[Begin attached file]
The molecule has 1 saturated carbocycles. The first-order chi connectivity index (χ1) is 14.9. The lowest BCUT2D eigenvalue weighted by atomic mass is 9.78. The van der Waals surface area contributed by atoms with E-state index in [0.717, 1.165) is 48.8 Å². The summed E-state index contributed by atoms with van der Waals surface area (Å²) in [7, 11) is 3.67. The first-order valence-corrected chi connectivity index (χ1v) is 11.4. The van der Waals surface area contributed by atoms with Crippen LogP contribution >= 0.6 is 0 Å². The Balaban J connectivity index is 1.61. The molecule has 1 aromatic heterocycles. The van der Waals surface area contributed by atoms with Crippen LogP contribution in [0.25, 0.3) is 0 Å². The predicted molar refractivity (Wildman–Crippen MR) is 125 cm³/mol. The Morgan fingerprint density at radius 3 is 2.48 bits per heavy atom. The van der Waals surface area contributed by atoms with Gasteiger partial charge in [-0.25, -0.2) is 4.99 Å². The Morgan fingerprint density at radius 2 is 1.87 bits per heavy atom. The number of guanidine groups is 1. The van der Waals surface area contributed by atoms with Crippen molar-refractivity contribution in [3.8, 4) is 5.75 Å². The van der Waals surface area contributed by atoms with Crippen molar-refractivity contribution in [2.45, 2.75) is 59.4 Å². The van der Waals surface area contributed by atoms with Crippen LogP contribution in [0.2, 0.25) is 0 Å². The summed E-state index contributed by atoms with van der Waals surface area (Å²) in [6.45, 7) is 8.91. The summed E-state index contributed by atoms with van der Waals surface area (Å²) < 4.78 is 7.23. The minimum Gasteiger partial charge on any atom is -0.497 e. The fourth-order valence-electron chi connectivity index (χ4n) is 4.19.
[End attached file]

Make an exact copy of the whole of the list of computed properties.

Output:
The molecule has 1 saturated carbocycles. The first-order chi connectivity index (χ1) is 14.9. The lowest BCUT2D eigenvalue weighted by atomic mass is 9.78. The van der Waals surface area contributed by atoms with E-state index in [0.717, 1.165) is 48.8 Å². The summed E-state index contributed by atoms with van der Waals surface area (Å²) in [7, 11) is 3.67. The first-order valence-corrected chi connectivity index (χ1v) is 11.4. The van der Waals surface area contributed by atoms with Crippen LogP contribution >= 0.6 is 0 Å². The Balaban J connectivity index is 1.61. The molecule has 1 aromatic heterocycles. The van der Waals surface area contributed by atoms with Crippen LogP contribution in [0.25, 0.3) is 0 Å². The predicted molar refractivity (Wildman–Crippen MR) is 125 cm³/mol. The Morgan fingerprint density at radius 3 is 2.48 bits per heavy atom. The van der Waals surface area contributed by atoms with Gasteiger partial charge in [-0.25, -0.2) is 4.99 Å². The Morgan fingerprint density at radius 2 is 1.87 bits per heavy atom. The number of guanidine groups is 1. The van der Waals surface area contributed by atoms with Crippen molar-refractivity contribution in [3.8, 4) is 5.75 Å². The van der Waals surface area contributed by atoms with Crippen molar-refractivity contribution in [2.45, 2.75) is 59.4 Å². The van der Waals surface area contributed by atoms with Crippen LogP contribution in [0.2, 0.25) is 0 Å². The summed E-state index contributed by atoms with van der Waals surface area (Å²) in [6.45, 7) is 8.91. The summed E-state index contributed by atoms with van der Waals surface area (Å²) < 4.78 is 7.23. The minimum Gasteiger partial charge on any atom is -0.497 e. The fourth-order valence-electron chi connectivity index (χ4n) is 4.19.